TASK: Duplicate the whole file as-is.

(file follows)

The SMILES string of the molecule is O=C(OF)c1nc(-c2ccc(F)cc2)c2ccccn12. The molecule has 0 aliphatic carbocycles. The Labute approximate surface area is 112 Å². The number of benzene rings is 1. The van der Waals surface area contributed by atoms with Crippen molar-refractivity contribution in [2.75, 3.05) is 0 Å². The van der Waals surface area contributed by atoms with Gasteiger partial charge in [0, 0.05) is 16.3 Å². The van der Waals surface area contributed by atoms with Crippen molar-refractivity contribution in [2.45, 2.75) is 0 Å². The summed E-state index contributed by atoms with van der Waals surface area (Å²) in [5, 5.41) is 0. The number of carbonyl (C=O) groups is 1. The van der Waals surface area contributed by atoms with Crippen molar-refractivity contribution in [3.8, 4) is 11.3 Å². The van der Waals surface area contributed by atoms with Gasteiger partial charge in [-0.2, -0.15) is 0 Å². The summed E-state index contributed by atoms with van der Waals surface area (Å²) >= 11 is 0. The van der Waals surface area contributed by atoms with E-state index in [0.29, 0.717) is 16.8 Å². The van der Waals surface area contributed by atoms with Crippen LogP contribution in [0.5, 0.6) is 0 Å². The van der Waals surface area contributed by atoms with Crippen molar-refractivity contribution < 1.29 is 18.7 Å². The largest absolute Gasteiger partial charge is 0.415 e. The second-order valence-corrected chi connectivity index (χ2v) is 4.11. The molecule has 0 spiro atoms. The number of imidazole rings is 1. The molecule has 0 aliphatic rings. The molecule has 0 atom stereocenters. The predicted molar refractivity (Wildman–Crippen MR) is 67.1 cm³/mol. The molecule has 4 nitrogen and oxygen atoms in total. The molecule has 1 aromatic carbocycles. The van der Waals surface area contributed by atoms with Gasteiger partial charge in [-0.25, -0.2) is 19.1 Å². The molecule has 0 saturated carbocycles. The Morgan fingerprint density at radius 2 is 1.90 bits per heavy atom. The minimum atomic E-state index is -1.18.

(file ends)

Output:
The SMILES string of the molecule is O=C(OF)c1nc(-c2ccc(F)cc2)c2ccccn12. The molecule has 0 aliphatic carbocycles. The Labute approximate surface area is 112 Å². The number of benzene rings is 1. The van der Waals surface area contributed by atoms with Crippen molar-refractivity contribution in [2.75, 3.05) is 0 Å². The van der Waals surface area contributed by atoms with Gasteiger partial charge in [0, 0.05) is 16.3 Å². The van der Waals surface area contributed by atoms with Crippen molar-refractivity contribution in [2.45, 2.75) is 0 Å². The summed E-state index contributed by atoms with van der Waals surface area (Å²) in [5, 5.41) is 0. The number of carbonyl (C=O) groups is 1. The van der Waals surface area contributed by atoms with Crippen molar-refractivity contribution in [3.8, 4) is 11.3 Å². The van der Waals surface area contributed by atoms with Gasteiger partial charge in [-0.2, -0.15) is 0 Å². The summed E-state index contributed by atoms with van der Waals surface area (Å²) >= 11 is 0. The van der Waals surface area contributed by atoms with E-state index in [0.29, 0.717) is 16.8 Å². The van der Waals surface area contributed by atoms with Crippen LogP contribution in [0.5, 0.6) is 0 Å². The van der Waals surface area contributed by atoms with Crippen molar-refractivity contribution < 1.29 is 18.7 Å². The largest absolute Gasteiger partial charge is 0.415 e. The second-order valence-corrected chi connectivity index (χ2v) is 4.11. The molecule has 0 spiro atoms. The number of imidazole rings is 1. The molecule has 0 aliphatic rings. The molecule has 0 atom stereocenters. The predicted molar refractivity (Wildman–Crippen MR) is 67.1 cm³/mol. The molecule has 4 nitrogen and oxygen atoms in total. The molecule has 1 aromatic carbocycles. The van der Waals surface area contributed by atoms with Gasteiger partial charge in [-0.25, -0.2) is 19.1 Å². The molecule has 0 saturated carbocycles. The Morgan fingerprint density at radius 2 is 1.90 bits per heavy atom. The minimum atomic E-state index is -1.18.